Apples, honey most seized items at airport

Ministry for Primary Industries border clearance services K9 operations officer Greg Wilkinson and his detector dog, black Labrador Eden. PHOTO: SHAWN MCAVINUE

Forbidden fruit and nectar are some of the nearly 1000 items seized and destroyed by border officials at Dunedin Airport in the past five years.

Ministry for Primary Industries data released to The Star under the Official Information Act revealed there had been more than 920 items seized from travellers disembarking international flights at Dunedin Airport between 2014 and the end of April this year.

Some of the more unusual items seized and destroyed at Dunedin Airport in the past five years were a catfish, a cockroach, a turnip, a didgeridoo, two sets of juggling balls and three watermelons.

Apples and honey featured at the top of the list each year.

Officers destroyed 200 items seized from travellers at Dunedin Airport in the 16 months to the end of April this year.

The most seized items were honey (33), apples (14), food from animal origins (10), bananas (9), mandarins (7) and shells (7).

Of the 200 items, 22 were referred to the Department of Conservation under Convention on International Trade in Endangered Species of Wild Fauna and Flora (CITES) regulations.

CITES is an international agreement which regulates and monitors trade in animal and plant species to ensure it does not threaten their long-term survival in the wild.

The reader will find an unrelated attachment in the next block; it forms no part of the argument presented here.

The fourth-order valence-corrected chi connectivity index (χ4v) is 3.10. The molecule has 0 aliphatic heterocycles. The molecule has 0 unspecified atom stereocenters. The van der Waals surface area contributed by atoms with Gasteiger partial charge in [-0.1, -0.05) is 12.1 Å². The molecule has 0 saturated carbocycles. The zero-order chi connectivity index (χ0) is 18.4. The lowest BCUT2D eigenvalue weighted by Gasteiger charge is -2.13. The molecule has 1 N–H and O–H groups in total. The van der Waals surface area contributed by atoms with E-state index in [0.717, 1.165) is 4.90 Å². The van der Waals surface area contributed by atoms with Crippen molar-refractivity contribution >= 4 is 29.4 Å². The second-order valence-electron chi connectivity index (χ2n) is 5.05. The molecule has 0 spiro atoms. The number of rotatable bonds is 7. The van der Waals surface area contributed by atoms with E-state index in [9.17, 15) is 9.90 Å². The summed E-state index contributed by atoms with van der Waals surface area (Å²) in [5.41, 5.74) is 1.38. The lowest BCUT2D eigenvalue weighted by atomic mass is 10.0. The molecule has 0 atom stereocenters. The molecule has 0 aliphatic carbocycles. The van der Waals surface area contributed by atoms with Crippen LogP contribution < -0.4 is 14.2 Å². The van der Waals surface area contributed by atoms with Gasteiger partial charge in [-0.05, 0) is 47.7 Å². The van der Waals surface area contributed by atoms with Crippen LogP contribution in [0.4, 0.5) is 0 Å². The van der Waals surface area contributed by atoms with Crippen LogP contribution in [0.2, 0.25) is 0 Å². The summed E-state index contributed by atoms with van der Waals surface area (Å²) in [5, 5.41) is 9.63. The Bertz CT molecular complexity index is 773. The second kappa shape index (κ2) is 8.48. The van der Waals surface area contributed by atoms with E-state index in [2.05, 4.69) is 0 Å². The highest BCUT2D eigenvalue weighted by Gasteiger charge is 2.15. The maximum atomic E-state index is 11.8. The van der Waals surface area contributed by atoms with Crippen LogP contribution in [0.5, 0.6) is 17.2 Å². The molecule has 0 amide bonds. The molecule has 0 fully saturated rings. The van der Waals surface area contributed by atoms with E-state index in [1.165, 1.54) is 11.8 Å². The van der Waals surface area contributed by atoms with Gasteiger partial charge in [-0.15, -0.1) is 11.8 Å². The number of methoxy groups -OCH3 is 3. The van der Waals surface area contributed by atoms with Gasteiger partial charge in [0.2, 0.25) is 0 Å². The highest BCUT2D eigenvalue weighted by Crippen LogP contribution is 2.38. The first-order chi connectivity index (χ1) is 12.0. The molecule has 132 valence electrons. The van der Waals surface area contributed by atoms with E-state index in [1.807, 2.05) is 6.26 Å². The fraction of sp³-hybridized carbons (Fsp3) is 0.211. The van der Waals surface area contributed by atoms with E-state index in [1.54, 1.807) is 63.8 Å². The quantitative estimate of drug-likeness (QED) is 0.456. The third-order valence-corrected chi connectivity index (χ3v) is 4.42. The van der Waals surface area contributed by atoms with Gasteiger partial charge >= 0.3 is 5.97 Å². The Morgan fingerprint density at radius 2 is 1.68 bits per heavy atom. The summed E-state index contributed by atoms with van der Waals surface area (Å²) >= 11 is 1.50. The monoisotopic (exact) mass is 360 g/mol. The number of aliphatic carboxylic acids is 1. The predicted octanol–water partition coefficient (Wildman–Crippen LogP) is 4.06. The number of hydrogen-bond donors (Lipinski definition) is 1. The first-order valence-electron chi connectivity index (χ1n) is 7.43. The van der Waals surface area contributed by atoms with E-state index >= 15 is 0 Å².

The 22 referred items were coral (6), shells (7), reptilian parts (1), animal origin foods (6), crocodile or alligator meat (1) and reptile skin (1).

A ministry spokesman said he believed the reptile skin was a shed snake skin which had been collected by a child.

He asked travellers to declare any biosecurity-risk goods before they passed through border controls.

The Biosecurity New Zealand website states the penalty for a false declaration is a $400 instant fine, which does not constitute a criminal conviction.

However, if a traveller deliberately made an incorrect or false declaration to try to conceal items, they could be convicted of deliberate smuggling and fined up to $100,000 and be sentenced to up to five years’ prison.

Travellers can avoid the risk of making a false declaration, and getting a fine, by ensuring they know what is in their baggage and the baggage of anyone under the age of 18 travelling with them, the website says.